Should the Trump Train derail, it may not have many passengers left on the train. After losing most of his hand-picked corporate leaders, the president decided to disband two of his corporate councils. This is finally starting to worry those on Wall Street. If the president loses the confidence of corporate America, will Wall Street follow?
After seeing the market rebound early in the week, as the rhetoric from both Washington and North Korea subsided, we looked poised for another run of positive market performance and more records. Unfortunately, domestic turmoil has weighted on the markets. We are currently set to break a four-day winning streak in the Dow (^DJI, DIA), giving up all the gains made in those four days.
From Wall Street’s point of view, the president was elected on campaign promises of rolling back regulations, increasing infrastructure spending and cutting taxes — something we are still waiting on. There is still the possibility of tax cuts this year when Congress returns in early fall. It’s doubtful that with midterms coming, any man or woman in Congress would vote against tax cuts. Deregulation and infrastructure spending will probably have to wait until 2018.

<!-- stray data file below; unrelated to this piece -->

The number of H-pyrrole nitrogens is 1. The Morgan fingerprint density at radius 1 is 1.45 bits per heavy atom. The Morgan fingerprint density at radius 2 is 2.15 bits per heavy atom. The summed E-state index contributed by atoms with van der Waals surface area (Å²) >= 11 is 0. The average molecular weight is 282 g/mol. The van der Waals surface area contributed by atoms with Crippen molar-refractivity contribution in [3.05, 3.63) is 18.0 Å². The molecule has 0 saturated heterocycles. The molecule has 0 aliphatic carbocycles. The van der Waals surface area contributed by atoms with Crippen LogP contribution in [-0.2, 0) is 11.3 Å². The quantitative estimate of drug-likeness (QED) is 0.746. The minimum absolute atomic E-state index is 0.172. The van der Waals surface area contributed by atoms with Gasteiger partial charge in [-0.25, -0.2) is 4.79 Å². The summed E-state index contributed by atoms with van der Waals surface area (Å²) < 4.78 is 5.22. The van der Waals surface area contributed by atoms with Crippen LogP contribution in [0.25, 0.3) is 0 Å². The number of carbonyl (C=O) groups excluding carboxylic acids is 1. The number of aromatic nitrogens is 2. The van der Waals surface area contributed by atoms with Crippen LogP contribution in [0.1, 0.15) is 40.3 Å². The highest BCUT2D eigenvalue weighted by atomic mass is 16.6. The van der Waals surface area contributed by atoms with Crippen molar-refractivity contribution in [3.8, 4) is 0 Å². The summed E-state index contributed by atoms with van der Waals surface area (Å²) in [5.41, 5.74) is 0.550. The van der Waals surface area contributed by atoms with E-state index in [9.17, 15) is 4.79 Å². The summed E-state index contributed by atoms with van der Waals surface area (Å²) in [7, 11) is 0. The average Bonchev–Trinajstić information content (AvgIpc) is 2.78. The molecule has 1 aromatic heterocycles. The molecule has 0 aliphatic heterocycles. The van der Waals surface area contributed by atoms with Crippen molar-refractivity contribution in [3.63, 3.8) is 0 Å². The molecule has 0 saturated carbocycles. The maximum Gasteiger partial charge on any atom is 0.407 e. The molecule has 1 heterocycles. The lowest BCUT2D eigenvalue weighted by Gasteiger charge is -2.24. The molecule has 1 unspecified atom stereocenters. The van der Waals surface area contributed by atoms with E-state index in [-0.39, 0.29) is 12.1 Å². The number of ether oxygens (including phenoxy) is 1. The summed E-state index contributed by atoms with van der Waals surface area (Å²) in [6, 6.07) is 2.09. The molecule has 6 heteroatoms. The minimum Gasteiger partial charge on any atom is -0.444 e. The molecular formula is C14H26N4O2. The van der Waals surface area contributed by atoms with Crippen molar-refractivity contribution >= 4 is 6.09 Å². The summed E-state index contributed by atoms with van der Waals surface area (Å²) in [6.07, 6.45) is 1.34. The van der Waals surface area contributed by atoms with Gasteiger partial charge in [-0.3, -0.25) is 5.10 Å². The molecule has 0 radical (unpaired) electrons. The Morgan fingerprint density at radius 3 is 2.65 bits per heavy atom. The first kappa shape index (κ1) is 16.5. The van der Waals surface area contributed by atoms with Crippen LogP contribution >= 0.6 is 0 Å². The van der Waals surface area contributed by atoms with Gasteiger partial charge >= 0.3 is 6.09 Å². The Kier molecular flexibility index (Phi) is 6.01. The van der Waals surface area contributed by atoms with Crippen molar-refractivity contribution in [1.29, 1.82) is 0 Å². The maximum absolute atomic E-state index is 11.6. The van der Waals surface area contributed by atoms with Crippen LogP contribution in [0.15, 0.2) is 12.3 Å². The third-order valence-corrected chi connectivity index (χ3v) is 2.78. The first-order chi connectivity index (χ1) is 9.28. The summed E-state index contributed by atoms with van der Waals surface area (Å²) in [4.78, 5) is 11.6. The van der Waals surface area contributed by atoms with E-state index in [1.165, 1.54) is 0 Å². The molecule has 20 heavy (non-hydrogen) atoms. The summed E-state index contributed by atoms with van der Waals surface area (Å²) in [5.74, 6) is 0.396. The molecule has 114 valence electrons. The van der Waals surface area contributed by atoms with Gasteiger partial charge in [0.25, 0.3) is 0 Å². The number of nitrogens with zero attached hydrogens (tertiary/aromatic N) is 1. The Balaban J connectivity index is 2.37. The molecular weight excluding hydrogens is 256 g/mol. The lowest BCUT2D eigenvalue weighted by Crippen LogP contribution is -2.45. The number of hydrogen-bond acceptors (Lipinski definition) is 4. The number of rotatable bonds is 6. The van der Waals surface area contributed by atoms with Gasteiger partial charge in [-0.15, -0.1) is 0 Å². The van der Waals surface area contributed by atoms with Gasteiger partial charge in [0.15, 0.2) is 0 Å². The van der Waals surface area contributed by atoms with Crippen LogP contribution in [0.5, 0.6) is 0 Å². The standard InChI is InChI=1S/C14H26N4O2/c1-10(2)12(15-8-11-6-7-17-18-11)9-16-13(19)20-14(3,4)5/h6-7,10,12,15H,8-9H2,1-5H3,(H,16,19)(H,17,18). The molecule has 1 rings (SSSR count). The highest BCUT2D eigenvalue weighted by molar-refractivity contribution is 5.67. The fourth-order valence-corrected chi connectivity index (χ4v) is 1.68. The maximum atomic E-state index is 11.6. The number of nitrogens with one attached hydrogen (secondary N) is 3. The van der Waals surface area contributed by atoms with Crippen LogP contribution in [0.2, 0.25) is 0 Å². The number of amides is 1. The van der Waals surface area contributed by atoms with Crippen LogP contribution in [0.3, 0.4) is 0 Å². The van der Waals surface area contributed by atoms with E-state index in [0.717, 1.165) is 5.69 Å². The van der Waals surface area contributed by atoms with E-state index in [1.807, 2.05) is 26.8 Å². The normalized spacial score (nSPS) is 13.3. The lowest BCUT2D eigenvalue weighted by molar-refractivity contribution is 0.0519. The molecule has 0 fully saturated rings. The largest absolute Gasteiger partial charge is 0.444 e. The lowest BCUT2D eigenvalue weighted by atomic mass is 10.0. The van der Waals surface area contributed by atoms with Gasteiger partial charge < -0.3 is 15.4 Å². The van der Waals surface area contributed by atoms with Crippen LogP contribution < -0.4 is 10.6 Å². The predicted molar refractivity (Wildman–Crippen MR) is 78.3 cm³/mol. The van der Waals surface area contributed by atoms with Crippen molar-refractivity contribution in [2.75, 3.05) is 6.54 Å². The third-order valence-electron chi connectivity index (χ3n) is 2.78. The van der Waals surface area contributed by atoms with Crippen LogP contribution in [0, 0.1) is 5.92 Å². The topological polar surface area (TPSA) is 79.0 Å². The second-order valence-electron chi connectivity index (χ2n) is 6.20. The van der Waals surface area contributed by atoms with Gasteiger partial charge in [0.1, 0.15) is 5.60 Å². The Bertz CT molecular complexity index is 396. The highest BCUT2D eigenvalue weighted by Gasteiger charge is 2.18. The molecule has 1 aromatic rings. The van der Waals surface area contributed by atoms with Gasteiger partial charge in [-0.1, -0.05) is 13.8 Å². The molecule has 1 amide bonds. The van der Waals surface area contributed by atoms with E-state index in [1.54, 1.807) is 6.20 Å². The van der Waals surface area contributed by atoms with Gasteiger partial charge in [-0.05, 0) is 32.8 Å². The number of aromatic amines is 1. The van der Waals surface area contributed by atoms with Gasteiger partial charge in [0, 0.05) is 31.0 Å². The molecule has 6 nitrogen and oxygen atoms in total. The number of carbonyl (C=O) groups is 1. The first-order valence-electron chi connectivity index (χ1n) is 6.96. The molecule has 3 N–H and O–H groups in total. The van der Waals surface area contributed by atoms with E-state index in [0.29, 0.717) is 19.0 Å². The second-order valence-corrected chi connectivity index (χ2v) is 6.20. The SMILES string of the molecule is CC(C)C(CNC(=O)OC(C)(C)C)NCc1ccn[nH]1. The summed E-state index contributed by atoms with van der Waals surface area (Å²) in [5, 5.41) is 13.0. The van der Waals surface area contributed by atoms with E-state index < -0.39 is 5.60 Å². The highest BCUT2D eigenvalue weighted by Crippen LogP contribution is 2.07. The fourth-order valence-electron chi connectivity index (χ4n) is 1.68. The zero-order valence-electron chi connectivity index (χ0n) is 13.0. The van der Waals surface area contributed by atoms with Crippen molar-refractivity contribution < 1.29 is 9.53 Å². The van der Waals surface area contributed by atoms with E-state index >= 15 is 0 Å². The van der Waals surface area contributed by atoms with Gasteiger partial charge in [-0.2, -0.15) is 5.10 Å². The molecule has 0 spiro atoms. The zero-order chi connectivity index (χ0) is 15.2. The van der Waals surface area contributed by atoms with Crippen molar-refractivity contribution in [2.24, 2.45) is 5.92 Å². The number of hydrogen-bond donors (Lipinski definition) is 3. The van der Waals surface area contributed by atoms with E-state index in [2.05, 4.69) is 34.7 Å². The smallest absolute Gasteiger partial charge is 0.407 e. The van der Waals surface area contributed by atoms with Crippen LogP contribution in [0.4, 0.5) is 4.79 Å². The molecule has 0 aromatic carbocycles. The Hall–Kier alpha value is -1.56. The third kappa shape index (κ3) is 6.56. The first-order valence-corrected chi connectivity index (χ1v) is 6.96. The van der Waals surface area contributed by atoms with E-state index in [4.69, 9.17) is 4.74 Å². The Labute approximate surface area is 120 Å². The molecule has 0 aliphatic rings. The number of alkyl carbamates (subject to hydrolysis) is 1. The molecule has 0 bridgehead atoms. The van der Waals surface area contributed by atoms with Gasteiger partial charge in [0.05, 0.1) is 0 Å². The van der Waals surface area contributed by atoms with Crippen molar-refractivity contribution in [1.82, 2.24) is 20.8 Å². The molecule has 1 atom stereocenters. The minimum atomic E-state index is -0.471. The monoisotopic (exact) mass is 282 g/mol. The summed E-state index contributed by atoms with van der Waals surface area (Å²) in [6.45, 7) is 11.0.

To add to the woes of traders, earnings season, which has been very strong this quarter, is coming to a close. Earnings have been the main driver of this summer’s rally. Without it, you could see markets start to trade flat to down, as traders play it safe—not taking on any major positions heading into September, which tends to be a volatile trading month.
Today, we did continue to see strong earnings, as Walmart (WMT) came in with solid (but not great) numbers, beating on both the top and bottom lines. The retail giant (where 140 million Americans shop every week), significantly expanded its online business, which was up 60% for the quarter. In addition, same-store sales were up 1.7%. Nevertheless, shares are currently down over 2%. Alibaba (BABA) was able to nearly double its net profit to $2.1 billion (up 96% year over year). Government economic numbers were a mixed bag. US weekly jobless claims came in down -12,000 at 232,000, and factory output dropped -2.1% as auto production weakened.
Expect to see light volume and volatility as we head into the end of a slow summer week.